Passion of the Couture Burger
For the cash-strapped worshippers of Rick Owens—the foremost purveyor of lamb-leather space boots, $500 drop-crotch sweatpants, and extremely uncomfortable furniture—seeking to substantiate their devotion, the almighty father has conceived a bargain basement Eucharist: a locally sourced, grass-fed, non-GMO beef cheeseburger with locally sourced, grass-fed, non-GMO Havarti cheese branded with the signature of the man himself. This couture burger, available only at Freds Downtown in Manhattan and served with a bushel of fries tied up in fennel-flavored licorice, will only set the devotee back a mere twenty-eight dollars.
The Virtual Doors of Perception
In the future, our computers will take psychedelic drugs on our behalf, inviting us along to viddy the trip in high-definition virtual reality. What’s more, a prototype of this inevitable nightmare already exists. In an exclusive for Time magazine, Elijah Allan Blitz designed a 360-degree simulation of the maiden LSD voyage of Stuart Brand, progenitor of the counterculture rag the Whole Earth Catalog. And—like any good transcendental experience—it is actually just an experiment on experiential marketing, calling on trippers to buy How to Change Your Mind: What the New Science of Psychedelics Teaches Us About Consciousness, Dying, Addiction, Depression, and Transcendence, the latest tome from Michael Pollan.
“The office can be an interesting place when your coworkers have NO CHILL.”
In the quest to ameliorate irksome working conditions by way of consumer products, the garbage mill of Kickstarter has excreted a real winner: a 3D printed muzzle that will your block your hot gossip calls from traveling along the grapevine in the open plan WeWork of your sure-to-fail startup. Taking aesthetic cues from dominatrix regalia and Batman’s nemesis Bane, the Bloxvox can even be strapped to your face for hands-free calling! It’s the surefire chic way to remain at your desk for hours on end. Take it from founder Greg Umhoefer and Join the Revolution in the way we make phone calls.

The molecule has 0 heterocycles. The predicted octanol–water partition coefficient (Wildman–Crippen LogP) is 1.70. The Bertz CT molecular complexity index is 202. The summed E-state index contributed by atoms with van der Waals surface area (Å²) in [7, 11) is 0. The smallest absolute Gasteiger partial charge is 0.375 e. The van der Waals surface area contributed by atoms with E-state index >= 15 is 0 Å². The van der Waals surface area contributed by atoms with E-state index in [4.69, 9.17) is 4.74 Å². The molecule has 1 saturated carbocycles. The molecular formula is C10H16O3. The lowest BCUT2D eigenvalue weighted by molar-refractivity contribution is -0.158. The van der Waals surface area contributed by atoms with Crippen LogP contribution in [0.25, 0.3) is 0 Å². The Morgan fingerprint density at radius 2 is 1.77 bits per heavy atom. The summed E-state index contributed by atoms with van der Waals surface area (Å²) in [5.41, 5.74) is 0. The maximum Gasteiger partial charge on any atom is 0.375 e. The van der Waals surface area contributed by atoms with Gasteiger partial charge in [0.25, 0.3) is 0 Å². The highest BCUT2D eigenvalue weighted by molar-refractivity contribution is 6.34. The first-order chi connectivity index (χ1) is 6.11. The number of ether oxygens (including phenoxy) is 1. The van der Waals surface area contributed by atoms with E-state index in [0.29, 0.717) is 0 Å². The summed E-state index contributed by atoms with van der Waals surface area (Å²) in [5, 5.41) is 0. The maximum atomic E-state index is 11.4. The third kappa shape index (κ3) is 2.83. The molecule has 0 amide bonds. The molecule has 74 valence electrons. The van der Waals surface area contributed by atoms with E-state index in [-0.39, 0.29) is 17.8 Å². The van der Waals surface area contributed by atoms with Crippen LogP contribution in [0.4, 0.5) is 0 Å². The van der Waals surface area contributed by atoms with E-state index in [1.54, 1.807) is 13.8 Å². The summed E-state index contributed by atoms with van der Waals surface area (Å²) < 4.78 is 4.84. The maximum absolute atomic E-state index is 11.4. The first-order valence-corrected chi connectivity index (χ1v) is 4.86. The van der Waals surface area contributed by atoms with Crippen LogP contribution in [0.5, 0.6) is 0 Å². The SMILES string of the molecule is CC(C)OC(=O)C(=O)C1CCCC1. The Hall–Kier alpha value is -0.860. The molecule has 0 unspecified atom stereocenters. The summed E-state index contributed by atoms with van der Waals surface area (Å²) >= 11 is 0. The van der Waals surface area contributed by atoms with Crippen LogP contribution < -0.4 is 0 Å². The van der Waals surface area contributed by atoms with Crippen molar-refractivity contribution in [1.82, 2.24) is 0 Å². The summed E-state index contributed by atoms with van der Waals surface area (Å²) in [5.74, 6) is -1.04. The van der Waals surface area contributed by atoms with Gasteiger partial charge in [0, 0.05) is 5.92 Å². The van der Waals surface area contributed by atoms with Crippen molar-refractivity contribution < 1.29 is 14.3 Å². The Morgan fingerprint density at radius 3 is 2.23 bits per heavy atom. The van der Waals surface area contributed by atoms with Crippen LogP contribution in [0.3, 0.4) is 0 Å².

There’s Something About Alexa
Amazon, stalwart defender of its Prime citizenry’s privacy, has assured critics again and again that the listening devices they’ve encouraged folks to station in every room of their homes do not listen to or record human chatter unless explicitly summoned to do so. In a shocking turn, however, one data-starved Echo in Portland, Oregon, went rogue and recorded a couple’s private conversation only to beam it to a random phone number in their address book. The victims only learned of Alexa’s totally accidental and not at all programmatic voyeurism when they got a call from a colleague to let them know she’d heard all about the couple’s in-depth discussion of “hardwood floors.”
The Expired Yoplait Yogurt of the Literary Elite
The Paris Review, continuing their decades-long tradition of espousing lit lifestyle propaganda, has recently taken to running brief, weekly audits on the contents of writers’ refrigerators, in which they “bring you snapshots of the abyss that writers stare into most frequently.” While the storied Art of Fiction interviews have long-pardoned the productivity-killing drinking habits of aspiring writers, this new content inspires one to take solace in the fact that Leslie Jamison also stocks up on Lunchables and molding leftovers.
This Charming but Illegal Two-Bedroom Railroad Apartment Reeks of Mold and Bohemia
When not feeding its recent obsession with fruits and twinks, the Grey Lady endeavors to see how the Youth of Today live amongst the trash fire fumes of the gig economy. That is why they are calling upon you, recent graduate, to submit photographic evidence of the illegal bedrooms and mystery mold that no doubt constitute your living situation. Consider it your civic duty. Or, at the very least, it’s an impetus to finally order those Apartment Therapy-approved selfie sheets you’ve been lusting after. Hell, you can even put them on the trusty Discover card.